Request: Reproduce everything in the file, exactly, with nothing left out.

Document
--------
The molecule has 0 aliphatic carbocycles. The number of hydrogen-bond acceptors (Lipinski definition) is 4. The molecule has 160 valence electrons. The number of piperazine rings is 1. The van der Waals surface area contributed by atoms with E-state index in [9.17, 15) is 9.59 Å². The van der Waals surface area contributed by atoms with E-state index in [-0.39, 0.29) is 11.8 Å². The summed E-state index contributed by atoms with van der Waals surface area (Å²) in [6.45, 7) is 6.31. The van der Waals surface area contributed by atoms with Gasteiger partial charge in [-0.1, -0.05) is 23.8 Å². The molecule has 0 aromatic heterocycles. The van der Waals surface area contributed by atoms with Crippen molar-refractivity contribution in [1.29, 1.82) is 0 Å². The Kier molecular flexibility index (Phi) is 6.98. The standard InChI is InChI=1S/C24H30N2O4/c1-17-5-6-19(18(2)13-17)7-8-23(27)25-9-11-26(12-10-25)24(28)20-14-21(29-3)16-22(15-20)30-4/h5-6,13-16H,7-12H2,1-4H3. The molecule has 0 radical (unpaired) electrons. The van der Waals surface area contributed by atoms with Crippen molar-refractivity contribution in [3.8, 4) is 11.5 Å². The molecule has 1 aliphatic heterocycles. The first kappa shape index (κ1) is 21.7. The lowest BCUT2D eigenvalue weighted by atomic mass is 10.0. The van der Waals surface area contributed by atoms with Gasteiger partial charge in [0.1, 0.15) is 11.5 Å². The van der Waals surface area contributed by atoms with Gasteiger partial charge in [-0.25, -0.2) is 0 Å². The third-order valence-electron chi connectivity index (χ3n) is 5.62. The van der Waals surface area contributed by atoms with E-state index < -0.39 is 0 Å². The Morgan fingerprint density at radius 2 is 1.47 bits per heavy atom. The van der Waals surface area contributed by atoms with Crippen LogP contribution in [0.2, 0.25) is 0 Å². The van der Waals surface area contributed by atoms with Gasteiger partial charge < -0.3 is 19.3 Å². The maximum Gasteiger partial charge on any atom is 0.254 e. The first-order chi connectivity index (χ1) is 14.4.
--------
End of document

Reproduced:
The molecule has 0 aliphatic carbocycles. The number of hydrogen-bond acceptors (Lipinski definition) is 4. The molecule has 160 valence electrons. The number of piperazine rings is 1. The van der Waals surface area contributed by atoms with E-state index in [9.17, 15) is 9.59 Å². The van der Waals surface area contributed by atoms with E-state index in [-0.39, 0.29) is 11.8 Å². The summed E-state index contributed by atoms with van der Waals surface area (Å²) in [6.45, 7) is 6.31. The van der Waals surface area contributed by atoms with Gasteiger partial charge in [-0.1, -0.05) is 23.8 Å². The molecule has 0 aromatic heterocycles. The van der Waals surface area contributed by atoms with Crippen molar-refractivity contribution in [1.29, 1.82) is 0 Å². The Kier molecular flexibility index (Phi) is 6.98. The standard InChI is InChI=1S/C24H30N2O4/c1-17-5-6-19(18(2)13-17)7-8-23(27)25-9-11-26(12-10-25)24(28)20-14-21(29-3)16-22(15-20)30-4/h5-6,13-16H,7-12H2,1-4H3. The molecule has 0 radical (unpaired) electrons. The van der Waals surface area contributed by atoms with Crippen molar-refractivity contribution in [3.8, 4) is 11.5 Å². The molecule has 1 aliphatic heterocycles. The first kappa shape index (κ1) is 21.7. The lowest BCUT2D eigenvalue weighted by atomic mass is 10.0. The van der Waals surface area contributed by atoms with Gasteiger partial charge in [0.1, 0.15) is 11.5 Å². The van der Waals surface area contributed by atoms with Gasteiger partial charge in [-0.25, -0.2) is 0 Å². The third-order valence-electron chi connectivity index (χ3n) is 5.62. The van der Waals surface area contributed by atoms with E-state index < -0.39 is 0 Å². The Morgan fingerprint density at radius 2 is 1.47 bits per heavy atom. The van der Waals surface area contributed by atoms with Crippen LogP contribution in [0.2, 0.25) is 0 Å². The van der Waals surface area contributed by atoms with Gasteiger partial charge < -0.3 is 19.3 Å². The maximum Gasteiger partial charge on any atom is 0.254 e. The first-order chi connectivity index (χ1) is 14.4.